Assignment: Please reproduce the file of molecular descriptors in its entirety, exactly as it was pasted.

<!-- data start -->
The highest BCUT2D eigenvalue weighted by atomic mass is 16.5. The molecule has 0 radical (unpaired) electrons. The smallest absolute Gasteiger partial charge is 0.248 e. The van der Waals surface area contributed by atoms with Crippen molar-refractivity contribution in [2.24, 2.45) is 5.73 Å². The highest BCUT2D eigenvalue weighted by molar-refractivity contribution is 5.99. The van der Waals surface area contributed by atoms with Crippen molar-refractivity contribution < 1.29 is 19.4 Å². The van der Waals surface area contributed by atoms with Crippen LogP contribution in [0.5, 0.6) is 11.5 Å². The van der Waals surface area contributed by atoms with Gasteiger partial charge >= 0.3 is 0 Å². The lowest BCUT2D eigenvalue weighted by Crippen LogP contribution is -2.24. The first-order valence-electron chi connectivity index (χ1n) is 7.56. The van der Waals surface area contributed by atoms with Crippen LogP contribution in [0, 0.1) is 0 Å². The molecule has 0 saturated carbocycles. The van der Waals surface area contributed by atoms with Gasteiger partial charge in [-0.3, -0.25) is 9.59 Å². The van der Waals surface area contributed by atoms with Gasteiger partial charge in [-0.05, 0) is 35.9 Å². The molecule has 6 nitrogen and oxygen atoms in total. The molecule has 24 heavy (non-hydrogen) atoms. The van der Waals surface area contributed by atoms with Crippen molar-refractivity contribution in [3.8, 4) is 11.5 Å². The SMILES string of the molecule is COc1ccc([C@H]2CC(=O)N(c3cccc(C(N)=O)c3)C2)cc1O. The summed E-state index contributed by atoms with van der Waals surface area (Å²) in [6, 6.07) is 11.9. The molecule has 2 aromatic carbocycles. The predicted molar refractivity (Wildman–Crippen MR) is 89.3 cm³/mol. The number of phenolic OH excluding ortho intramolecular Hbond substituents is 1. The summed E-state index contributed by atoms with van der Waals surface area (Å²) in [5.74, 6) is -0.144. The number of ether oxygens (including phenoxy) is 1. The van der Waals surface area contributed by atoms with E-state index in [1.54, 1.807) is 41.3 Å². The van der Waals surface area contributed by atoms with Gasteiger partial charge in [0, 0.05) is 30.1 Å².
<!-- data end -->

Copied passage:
The highest BCUT2D eigenvalue weighted by atomic mass is 16.5. The molecule has 0 radical (unpaired) electrons. The smallest absolute Gasteiger partial charge is 0.248 e. The van der Waals surface area contributed by atoms with Crippen molar-refractivity contribution in [2.24, 2.45) is 5.73 Å². The highest BCUT2D eigenvalue weighted by molar-refractivity contribution is 5.99. The van der Waals surface area contributed by atoms with Crippen molar-refractivity contribution < 1.29 is 19.4 Å². The van der Waals surface area contributed by atoms with Crippen LogP contribution in [0.5, 0.6) is 11.5 Å². The van der Waals surface area contributed by atoms with Gasteiger partial charge >= 0.3 is 0 Å². The lowest BCUT2D eigenvalue weighted by Crippen LogP contribution is -2.24. The first-order valence-electron chi connectivity index (χ1n) is 7.56. The van der Waals surface area contributed by atoms with Crippen LogP contribution in [0, 0.1) is 0 Å². The molecule has 0 saturated carbocycles. The van der Waals surface area contributed by atoms with Gasteiger partial charge in [-0.3, -0.25) is 9.59 Å². The van der Waals surface area contributed by atoms with Gasteiger partial charge in [-0.05, 0) is 35.9 Å². The molecule has 6 nitrogen and oxygen atoms in total. The molecule has 24 heavy (non-hydrogen) atoms. The van der Waals surface area contributed by atoms with Crippen molar-refractivity contribution in [3.8, 4) is 11.5 Å². The SMILES string of the molecule is COc1ccc([C@H]2CC(=O)N(c3cccc(C(N)=O)c3)C2)cc1O. The summed E-state index contributed by atoms with van der Waals surface area (Å²) in [6, 6.07) is 11.9. The molecule has 2 aromatic carbocycles. The predicted molar refractivity (Wildman–Crippen MR) is 89.3 cm³/mol. The number of phenolic OH excluding ortho intramolecular Hbond substituents is 1. The summed E-state index contributed by atoms with van der Waals surface area (Å²) in [5.74, 6) is -0.144. The number of ether oxygens (including phenoxy) is 1. The van der Waals surface area contributed by atoms with E-state index in [1.54, 1.807) is 41.3 Å². The van der Waals surface area contributed by atoms with Gasteiger partial charge in [0, 0.05) is 30.1 Å².